A lot of people have asked me why I decided to become a nurse…and while they are at it why not a physician? I always try to patiently explain how these roles differ and why being a nurse is my first choice, not my second or third option. Many might get angry or annoyed when asked questions like this but I simply do not because I know deep within that I did not enter this career field for respect, recognition or money. I am not going to say it was easy…I definitely did have an idea of nursing that was not as accurate as what real nursing truly feels like…or at least clinicals and nursing school. I was promptly smacked in the face as reality hit me when I actually faced complex cases, diseases and hurt. Sure, I had seen my share of surgeries and I had happily skipped out of the operating room each time beaming and thinking to myself that I had not been wrong with my career choice. While I am definitely on the right track to full fill my calling I had not being yet exposed to what nursing really is: caring for the whole patient, mind, body and soul. You see, if you have not been in an operating room you may not know that there the body part that is being worked on is the only part uncovered while the rest is hidden with surgical cloth. You focus on fixing a small part, like working on a machine that requires meticulous calculations and moves.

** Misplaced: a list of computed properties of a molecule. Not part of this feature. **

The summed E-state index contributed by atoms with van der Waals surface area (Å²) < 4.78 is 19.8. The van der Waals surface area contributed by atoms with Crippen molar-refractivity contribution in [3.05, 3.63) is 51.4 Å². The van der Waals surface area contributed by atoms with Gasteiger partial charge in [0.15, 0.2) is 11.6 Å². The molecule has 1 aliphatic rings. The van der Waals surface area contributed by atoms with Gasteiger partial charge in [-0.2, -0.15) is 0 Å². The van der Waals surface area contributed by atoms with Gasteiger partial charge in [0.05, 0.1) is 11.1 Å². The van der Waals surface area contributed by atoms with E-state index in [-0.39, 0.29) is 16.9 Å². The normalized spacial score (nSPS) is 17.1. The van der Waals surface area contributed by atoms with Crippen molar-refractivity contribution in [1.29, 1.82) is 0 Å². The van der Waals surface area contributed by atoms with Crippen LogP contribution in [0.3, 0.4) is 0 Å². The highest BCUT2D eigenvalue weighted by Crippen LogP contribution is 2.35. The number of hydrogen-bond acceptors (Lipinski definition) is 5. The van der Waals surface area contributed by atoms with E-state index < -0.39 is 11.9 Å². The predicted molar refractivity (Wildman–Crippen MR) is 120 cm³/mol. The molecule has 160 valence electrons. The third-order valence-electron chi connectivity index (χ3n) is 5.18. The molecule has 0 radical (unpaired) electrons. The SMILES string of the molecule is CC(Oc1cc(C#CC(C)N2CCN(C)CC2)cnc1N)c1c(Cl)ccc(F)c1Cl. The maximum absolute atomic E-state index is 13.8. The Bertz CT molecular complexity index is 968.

It is beyond amazing and surgery will always fascinate me. However, when in this operating rooms I never knew the person beneath this cloth or his or her family, if he or she had children and how they really felt. This simple factor changed everything for me. Suddenly I couldn’t stop thinking about the patient I had at the hospital, about his or her partner or children and what city they were from. I couldn’t help but carry them with me. While many times I held back tears and others were shed at home, I prayed that I could help in any way and bring peace to each one of them, not only meds. After this initial phase of realization and emotions I realized something great, I realized why I still want to be a nurse, now more than ever. I want to be able to hold a patient’s hand during a dark time, painful procedure or even last moments. I want to be able to share the joy of regaining health after a long hospital stay. I want to provide even the smallest comfort I can to every single patient with a smile on my face even if it is something as simple as a cup of water or an extra pillow. I want to be that person that can make a small difference in the life, minute or week of a person. I am incredibly fortunate to be able to witness this raw vulnerability humans are forced into when they face disease and be able to be there when they need me. This is why I know being a nurse is my first choice.